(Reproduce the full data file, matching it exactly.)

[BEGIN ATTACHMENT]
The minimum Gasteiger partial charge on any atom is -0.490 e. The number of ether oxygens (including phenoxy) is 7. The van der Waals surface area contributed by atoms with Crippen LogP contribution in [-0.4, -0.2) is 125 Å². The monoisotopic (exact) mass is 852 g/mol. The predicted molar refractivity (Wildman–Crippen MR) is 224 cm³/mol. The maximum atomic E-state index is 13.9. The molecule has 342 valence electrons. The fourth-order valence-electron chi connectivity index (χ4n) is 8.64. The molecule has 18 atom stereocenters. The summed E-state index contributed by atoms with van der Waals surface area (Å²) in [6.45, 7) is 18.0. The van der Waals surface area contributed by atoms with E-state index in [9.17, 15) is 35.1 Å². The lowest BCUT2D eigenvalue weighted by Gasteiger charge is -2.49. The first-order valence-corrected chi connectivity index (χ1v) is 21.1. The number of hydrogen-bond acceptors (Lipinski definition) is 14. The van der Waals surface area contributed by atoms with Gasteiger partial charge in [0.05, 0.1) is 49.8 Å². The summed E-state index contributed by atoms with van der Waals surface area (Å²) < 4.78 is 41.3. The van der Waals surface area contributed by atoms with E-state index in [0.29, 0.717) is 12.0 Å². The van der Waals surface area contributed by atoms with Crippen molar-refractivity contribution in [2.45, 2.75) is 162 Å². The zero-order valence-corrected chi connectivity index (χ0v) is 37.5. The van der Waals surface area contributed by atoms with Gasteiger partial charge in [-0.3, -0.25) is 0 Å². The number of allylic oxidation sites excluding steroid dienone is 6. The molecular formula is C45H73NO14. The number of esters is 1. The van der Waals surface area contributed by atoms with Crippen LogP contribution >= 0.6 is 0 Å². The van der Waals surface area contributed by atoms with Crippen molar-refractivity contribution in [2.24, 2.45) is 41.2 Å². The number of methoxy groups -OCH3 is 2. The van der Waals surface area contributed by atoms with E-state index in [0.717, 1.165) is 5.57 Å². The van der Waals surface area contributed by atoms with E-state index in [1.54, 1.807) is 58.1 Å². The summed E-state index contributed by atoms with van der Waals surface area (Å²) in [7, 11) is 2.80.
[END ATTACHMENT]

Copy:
The minimum Gasteiger partial charge on any atom is -0.490 e. The number of ether oxygens (including phenoxy) is 7. The van der Waals surface area contributed by atoms with Crippen LogP contribution in [-0.4, -0.2) is 125 Å². The monoisotopic (exact) mass is 852 g/mol. The predicted molar refractivity (Wildman–Crippen MR) is 224 cm³/mol. The maximum atomic E-state index is 13.9. The molecule has 342 valence electrons. The fourth-order valence-electron chi connectivity index (χ4n) is 8.64. The molecule has 18 atom stereocenters. The summed E-state index contributed by atoms with van der Waals surface area (Å²) in [6.45, 7) is 18.0. The van der Waals surface area contributed by atoms with E-state index in [9.17, 15) is 35.1 Å². The lowest BCUT2D eigenvalue weighted by Gasteiger charge is -2.49. The first-order valence-corrected chi connectivity index (χ1v) is 21.1. The number of hydrogen-bond acceptors (Lipinski definition) is 14. The van der Waals surface area contributed by atoms with Gasteiger partial charge in [0.05, 0.1) is 49.8 Å². The summed E-state index contributed by atoms with van der Waals surface area (Å²) < 4.78 is 41.3. The van der Waals surface area contributed by atoms with E-state index in [0.29, 0.717) is 12.0 Å². The van der Waals surface area contributed by atoms with Crippen molar-refractivity contribution in [2.45, 2.75) is 162 Å². The zero-order valence-corrected chi connectivity index (χ0v) is 37.5. The van der Waals surface area contributed by atoms with Gasteiger partial charge in [-0.3, -0.25) is 0 Å². The number of allylic oxidation sites excluding steroid dienone is 6. The molecular formula is C45H73NO14. The number of esters is 1. The van der Waals surface area contributed by atoms with Crippen LogP contribution >= 0.6 is 0 Å². The van der Waals surface area contributed by atoms with Crippen molar-refractivity contribution in [2.24, 2.45) is 41.2 Å². The number of methoxy groups -OCH3 is 2. The van der Waals surface area contributed by atoms with E-state index in [0.717, 1.165) is 5.57 Å². The van der Waals surface area contributed by atoms with E-state index in [1.54, 1.807) is 58.1 Å². The summed E-state index contributed by atoms with van der Waals surface area (Å²) in [7, 11) is 2.80.